Aeronaut Santa postcards arrive behind schedule… cheery nonetheless

1909 Clapsaddle designed Christmas postcard
1909 Clapsaddle designed Christmas postcard

Five weeks ago I invited readers of this column to return in one week for another vintage Yuletide season postcard. However, life intervened and my attention was diverted to other matters.

Santa in a hot-air balloon
Santa in a hot-air balloon

Apologies for the lapse, but with only a week left before Christmas Eve, the Society catches up on lost time and offers these charming early 20th century holiday greeting postcards with an aeronautical theme for your enjoyment.


Above, Santa delivers toys suspended from a basket attached to a zeppelin, or  airship, while at right he dangles beneath a hot-air balloon.

Santa in a bi-plane
Santa in a bi-plane


At left, St. Nick drops presents from what is ostensibly a Wright Brothers era aircraft.

Perhaps the artist did not fully understand the principles of powered air flight since Santa might not complete his rounds without an engine and propeller. No doubt, some sort of secret from Santa’s Workshop kept the craft aloft.

Santa in a bi-plane, John Winsch 1913
Santa in a bi-plane, John Winsch 1913

Ten years after the famous first flight of the Wright Brothers this 1913 design by John Winsch, at right, still has Santa buzzing snow-covered rooftops and dropping presents to children from an unpowered glider. Better not question Santa’s propulsion system too closely, kids.

The penned message found on the other side of this card reads:   “Little niece,  Hope he spills his pack over your house like this, don’t you?  Love, Aunt Blanche”  Mailed from Canastota (sic), NY and addressed to Baby Margurite Flick, RD No. 2, Box 59, in Pawnee Rock, Kansas.

Up to Date X'mas Greetings, 1909 E.H. Conwell
Up to Date X’mas Greetings, 1909 E.H. Conwell

Even if the artists did not depict quite accurately what was then the cutting-edge science of the day, their intention was clear — to show that St. Nick was a thoroughly modern guy and to capture some of the public’s enthusiasm for such emerging technology and have it translate to greater postcard sales.


Apparently, it worked, for according to US Post Office figures, in 1913, the number of postcards sent in the US alone was 968,000,000, more than 7 per person.*

Santa in an airship, 1915
Santa in an airship, 1915


We close with this 1915 holiday greeting which reads: “Now I use my airship / On my annual Xmas trip / It’s full of Toys and Candy too / And I’m flying straight to you.”

What does a modern 21st century Santa use for transportation in 2012?  Does he travel by space shuttle, airbus, or will he subcontract the job out to a common carrier?

The Historical Society of Riverton wishes you the Warmest Greetings of the Season and Best Wishes for Happiness in the New Year.  – John McCormick, Gaslight News editor


P.S. The next edition of the Gaslight News, expected out shortly after the first of the year, will have a dues renewal form in it for the convenience of members as well as details of the next meeting scheduled for January 24th.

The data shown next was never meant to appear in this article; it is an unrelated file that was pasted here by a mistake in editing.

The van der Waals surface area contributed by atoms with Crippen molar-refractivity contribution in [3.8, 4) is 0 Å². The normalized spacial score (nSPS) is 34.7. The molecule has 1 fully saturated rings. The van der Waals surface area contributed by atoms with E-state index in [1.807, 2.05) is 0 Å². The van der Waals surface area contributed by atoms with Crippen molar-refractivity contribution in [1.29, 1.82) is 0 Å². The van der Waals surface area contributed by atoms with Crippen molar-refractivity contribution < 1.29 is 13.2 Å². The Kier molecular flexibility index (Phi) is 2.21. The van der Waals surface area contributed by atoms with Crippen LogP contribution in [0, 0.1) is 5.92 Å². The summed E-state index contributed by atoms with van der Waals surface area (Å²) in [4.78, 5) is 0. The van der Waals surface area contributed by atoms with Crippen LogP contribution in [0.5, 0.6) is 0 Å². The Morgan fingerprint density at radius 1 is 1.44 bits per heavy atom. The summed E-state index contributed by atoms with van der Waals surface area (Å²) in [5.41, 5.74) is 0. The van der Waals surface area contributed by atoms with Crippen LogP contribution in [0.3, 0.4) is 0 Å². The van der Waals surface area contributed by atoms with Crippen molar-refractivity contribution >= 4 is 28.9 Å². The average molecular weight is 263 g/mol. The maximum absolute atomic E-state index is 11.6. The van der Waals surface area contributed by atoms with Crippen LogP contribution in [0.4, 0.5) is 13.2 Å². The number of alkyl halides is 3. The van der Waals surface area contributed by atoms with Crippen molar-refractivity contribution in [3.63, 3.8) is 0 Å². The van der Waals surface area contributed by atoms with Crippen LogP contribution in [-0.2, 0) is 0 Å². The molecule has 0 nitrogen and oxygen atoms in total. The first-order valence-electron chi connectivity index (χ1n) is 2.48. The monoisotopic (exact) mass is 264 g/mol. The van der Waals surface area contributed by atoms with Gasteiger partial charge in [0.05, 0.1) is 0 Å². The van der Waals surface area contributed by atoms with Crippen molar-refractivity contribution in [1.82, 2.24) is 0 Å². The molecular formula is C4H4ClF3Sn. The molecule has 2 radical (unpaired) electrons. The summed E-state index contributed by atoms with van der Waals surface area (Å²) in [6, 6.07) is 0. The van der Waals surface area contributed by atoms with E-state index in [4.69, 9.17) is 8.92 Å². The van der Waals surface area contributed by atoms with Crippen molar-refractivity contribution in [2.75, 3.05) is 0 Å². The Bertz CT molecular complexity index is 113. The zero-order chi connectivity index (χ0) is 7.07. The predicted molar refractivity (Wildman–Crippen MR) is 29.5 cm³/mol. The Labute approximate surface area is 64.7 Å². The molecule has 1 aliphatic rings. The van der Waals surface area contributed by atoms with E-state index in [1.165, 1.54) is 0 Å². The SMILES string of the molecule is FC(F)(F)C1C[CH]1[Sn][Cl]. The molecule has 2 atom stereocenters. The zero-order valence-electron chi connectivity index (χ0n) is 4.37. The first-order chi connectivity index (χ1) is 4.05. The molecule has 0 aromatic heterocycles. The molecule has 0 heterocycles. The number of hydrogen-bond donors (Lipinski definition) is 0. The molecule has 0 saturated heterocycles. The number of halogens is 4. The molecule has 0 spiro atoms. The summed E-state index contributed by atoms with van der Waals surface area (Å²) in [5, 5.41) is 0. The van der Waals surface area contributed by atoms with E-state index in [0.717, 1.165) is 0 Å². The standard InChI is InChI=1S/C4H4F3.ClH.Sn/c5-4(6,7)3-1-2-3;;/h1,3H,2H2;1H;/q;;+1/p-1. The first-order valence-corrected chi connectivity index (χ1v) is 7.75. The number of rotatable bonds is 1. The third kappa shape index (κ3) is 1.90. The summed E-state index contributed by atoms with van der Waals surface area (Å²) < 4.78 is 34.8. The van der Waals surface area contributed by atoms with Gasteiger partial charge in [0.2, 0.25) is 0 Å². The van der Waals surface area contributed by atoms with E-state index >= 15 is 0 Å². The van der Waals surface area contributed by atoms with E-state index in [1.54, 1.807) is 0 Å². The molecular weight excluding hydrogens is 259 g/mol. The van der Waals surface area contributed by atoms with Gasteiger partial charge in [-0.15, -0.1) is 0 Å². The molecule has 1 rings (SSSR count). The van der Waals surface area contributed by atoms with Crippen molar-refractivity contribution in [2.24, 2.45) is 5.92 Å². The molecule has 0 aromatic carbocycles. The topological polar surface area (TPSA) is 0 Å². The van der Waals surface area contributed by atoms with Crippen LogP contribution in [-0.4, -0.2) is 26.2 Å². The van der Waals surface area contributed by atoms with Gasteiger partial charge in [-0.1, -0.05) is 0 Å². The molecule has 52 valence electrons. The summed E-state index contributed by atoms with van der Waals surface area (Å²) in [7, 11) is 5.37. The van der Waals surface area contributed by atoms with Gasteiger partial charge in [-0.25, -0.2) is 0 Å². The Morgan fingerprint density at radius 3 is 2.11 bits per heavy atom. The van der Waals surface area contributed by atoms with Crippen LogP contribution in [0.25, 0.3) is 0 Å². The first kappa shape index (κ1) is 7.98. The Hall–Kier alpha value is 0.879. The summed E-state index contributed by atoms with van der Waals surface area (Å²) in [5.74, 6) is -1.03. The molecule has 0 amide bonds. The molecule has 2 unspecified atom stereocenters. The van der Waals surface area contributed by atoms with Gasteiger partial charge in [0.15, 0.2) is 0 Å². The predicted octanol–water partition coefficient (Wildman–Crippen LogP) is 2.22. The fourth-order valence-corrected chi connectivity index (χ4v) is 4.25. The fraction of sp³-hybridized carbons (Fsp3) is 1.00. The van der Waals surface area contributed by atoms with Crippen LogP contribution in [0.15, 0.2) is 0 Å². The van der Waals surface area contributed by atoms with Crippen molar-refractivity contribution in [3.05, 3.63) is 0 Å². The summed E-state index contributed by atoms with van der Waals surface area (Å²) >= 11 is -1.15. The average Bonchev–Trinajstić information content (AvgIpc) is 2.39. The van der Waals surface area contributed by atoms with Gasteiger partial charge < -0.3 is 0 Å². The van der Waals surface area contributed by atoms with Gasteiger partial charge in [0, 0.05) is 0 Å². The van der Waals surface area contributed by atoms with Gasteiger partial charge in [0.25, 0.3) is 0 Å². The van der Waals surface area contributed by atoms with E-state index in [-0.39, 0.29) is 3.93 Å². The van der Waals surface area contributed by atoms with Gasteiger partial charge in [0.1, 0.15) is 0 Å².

Thank you, Mr. Daly.

Stiles Drug Store c.1916 606 Main Street
The building housing Mrs. Phyllis Rodgers’ New Leaf Tea Room and Gift Shop at 606 Main marked its 100th anniversary in 2010.  

Previous uses of the structure include a meat market for Ezra Perkins, a drug store, and a furniture store before Phyllis turned it into the highly regarded tea room that it is today. Seen below, the day after Christmas, the store looked like an icy confection, and the beribboned gaslight completed a picture which just as well might have been taken a several decades ago.  

Butcher Ezra Perkins had his shop at 606 Main Street
Probably few people realize that it is HSR member Paul Daly who has so faithfully hung the red bows on Riverton’s gas streetlights for so many years. 

I emailed him to tell him how much I appreciate it. I also asked how it was that he started to decorate the posts. He wrote back: 


I think it was …when I started (with the HSR) in 1988. Betty Hahle was our president and the Christmas (House) Tour was being held. She suggested that it would be nice if all of the gas lights were decorated. Somewhere along the way my hand went up and I said I would do my side of the tracks. …I got Harry Richman to help me… since he is tall he volunteered to put up the bows. 

The New Leaf Tea Room 12/26/2010
You should also know that Paul is our HSR treasurer and has been the go-to guy for so many essential tasks over the years. Despite setbacks caused by a serious operation in 2004, or a wrestling match with a ladder in which the ladder won, Paul has always returned to see that this tradition continues. A number of helpers over time have included Cathy, his wife, and various other persons whom could be persuaded to help. For the past several years, Paul’s neighbor, Grant Cole has shared the task. Paul continues: 

This year I asked for a dozen new bows to replace ones that were ripped off the posts and others that are worn. This did not happen and we were short six bows. Apparently, the other side of the tracks was not done at all. Is this one of the traditions that is going by the wayside? Thanks for asking.—PAUL 

A sincere Thank You to Paul and to all who have helped preserve this uniquely Riverton holiday tradition. – John McCormick, Gaslight News Editor 

P.S. There are more vintage images of 606 Main as well as many other places in and around Riverton. Click on the IMAGES tab near the top of the HOMEPAGE.